rexit casts its shroud over everything. The no-dealers grow more wild-eyed by the day; though sterling drops, prices rise. Chris Grayling says we can dig for Britain. There is a cabinet at war: the Tory chancellor is denounced as a saboteur by a previous holder of the office. But all this craziness does have one political advantage: it hides all the other crises the chancellor can’t possibly solve in his budget next month. Of these, the NHS and social care is the pressure cooker likely to blow loudest. In the Brexit hubbub, an eerie silence falls before what most NHS managers – and, indeed, NHS ministers – expect to be a near-as-dammit winter collapse.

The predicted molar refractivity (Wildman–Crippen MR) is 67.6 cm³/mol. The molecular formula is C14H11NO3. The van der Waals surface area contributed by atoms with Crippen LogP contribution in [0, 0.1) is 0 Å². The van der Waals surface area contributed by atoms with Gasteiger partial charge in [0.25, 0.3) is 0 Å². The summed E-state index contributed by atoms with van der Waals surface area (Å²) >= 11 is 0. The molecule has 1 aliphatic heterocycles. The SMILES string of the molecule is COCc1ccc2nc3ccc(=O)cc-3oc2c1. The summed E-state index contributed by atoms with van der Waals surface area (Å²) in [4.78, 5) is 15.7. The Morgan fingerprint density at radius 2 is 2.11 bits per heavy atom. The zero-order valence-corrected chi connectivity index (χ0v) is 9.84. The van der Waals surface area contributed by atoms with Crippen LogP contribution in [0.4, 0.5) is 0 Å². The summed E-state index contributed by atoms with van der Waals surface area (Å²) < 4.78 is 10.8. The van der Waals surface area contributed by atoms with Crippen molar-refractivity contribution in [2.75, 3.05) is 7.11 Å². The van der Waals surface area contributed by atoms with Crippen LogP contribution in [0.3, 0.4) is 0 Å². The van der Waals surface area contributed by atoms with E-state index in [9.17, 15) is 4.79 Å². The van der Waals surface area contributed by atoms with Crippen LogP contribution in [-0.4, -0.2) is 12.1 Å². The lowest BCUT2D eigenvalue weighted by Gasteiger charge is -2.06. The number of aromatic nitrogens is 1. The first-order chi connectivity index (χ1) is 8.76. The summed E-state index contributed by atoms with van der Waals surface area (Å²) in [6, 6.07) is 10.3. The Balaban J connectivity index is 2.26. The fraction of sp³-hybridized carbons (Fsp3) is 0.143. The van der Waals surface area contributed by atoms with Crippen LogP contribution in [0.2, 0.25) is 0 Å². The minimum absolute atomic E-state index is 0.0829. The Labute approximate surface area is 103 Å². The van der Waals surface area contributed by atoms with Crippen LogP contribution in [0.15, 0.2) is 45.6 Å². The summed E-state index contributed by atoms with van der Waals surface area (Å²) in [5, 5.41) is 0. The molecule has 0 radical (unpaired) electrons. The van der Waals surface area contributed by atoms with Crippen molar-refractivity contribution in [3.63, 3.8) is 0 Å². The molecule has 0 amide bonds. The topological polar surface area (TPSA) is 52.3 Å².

Start with this: everyone knows there’s a nursing shortage, but until a new report from the authoritative King’s Fund, no one knew it was this bad. The fund itself sounds shocked to find the number of nurses in the NHS is actually falling, year on year. Despite repeated ministerial promises, there are fewer nurses this April than last April, and the trend has continued since.
The need soars in hospitals, midwifery, care homes and care in the community. Emergency admissions have risen by 14% since 2010, so the nurse:patient ratio is getting worse. This is the first year-on-year fall in nurses since the Francis report on the scandal at Mid-Staffs hospital, which was caused by a management frantically cutting debts by reducing its staff, leaving patients cruelly and dangerously neglected.
Article from the Guardian, 17 October 2017